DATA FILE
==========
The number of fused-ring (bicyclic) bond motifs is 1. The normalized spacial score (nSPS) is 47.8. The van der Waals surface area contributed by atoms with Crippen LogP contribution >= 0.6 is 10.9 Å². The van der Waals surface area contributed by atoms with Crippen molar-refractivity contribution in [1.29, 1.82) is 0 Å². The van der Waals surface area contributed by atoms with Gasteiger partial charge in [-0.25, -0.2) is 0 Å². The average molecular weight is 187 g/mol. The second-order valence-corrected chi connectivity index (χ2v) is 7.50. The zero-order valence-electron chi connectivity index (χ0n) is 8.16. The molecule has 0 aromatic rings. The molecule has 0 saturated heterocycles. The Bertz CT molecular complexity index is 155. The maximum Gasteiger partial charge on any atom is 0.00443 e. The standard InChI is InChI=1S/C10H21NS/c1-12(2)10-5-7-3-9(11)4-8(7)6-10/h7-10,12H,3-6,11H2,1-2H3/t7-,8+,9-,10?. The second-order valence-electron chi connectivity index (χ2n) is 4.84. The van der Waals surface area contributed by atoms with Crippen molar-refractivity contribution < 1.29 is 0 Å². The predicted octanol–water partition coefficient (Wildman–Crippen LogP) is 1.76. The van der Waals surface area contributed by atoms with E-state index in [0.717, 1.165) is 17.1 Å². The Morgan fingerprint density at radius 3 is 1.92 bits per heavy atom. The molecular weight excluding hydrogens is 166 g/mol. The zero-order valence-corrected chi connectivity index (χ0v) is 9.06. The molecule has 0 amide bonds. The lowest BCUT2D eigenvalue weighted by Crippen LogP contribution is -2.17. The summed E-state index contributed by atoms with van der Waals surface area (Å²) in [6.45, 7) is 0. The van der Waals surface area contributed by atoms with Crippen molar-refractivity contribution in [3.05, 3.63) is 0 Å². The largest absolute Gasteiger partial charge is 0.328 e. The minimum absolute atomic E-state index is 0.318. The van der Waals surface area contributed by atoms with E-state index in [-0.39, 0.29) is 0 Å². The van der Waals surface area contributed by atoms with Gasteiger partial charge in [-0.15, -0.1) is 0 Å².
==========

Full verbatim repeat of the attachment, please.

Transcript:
The number of fused-ring (bicyclic) bond motifs is 1. The normalized spacial score (nSPS) is 47.8. The van der Waals surface area contributed by atoms with Crippen LogP contribution >= 0.6 is 10.9 Å². The van der Waals surface area contributed by atoms with Crippen molar-refractivity contribution in [1.29, 1.82) is 0 Å². The van der Waals surface area contributed by atoms with Gasteiger partial charge in [-0.25, -0.2) is 0 Å². The average molecular weight is 187 g/mol. The second-order valence-corrected chi connectivity index (χ2v) is 7.50. The zero-order valence-electron chi connectivity index (χ0n) is 8.16. The molecule has 0 aromatic rings. The molecule has 0 saturated heterocycles. The Bertz CT molecular complexity index is 155. The maximum Gasteiger partial charge on any atom is 0.00443 e. The standard InChI is InChI=1S/C10H21NS/c1-12(2)10-5-7-3-9(11)4-8(7)6-10/h7-10,12H,3-6,11H2,1-2H3/t7-,8+,9-,10?. The second-order valence-electron chi connectivity index (χ2n) is 4.84. The van der Waals surface area contributed by atoms with Crippen molar-refractivity contribution < 1.29 is 0 Å². The predicted octanol–water partition coefficient (Wildman–Crippen LogP) is 1.76. The van der Waals surface area contributed by atoms with E-state index in [0.717, 1.165) is 17.1 Å². The Morgan fingerprint density at radius 3 is 1.92 bits per heavy atom. The molecular weight excluding hydrogens is 166 g/mol. The zero-order valence-corrected chi connectivity index (χ0v) is 9.06. The molecule has 0 amide bonds. The lowest BCUT2D eigenvalue weighted by Crippen LogP contribution is -2.17. The summed E-state index contributed by atoms with van der Waals surface area (Å²) in [6.45, 7) is 0. The van der Waals surface area contributed by atoms with Crippen molar-refractivity contribution in [3.05, 3.63) is 0 Å². The largest absolute Gasteiger partial charge is 0.328 e. The minimum absolute atomic E-state index is 0.318. The van der Waals surface area contributed by atoms with E-state index in [-0.39, 0.29) is 0 Å². The van der Waals surface area contributed by atoms with Gasteiger partial charge in [-0.15, -0.1) is 0 Å².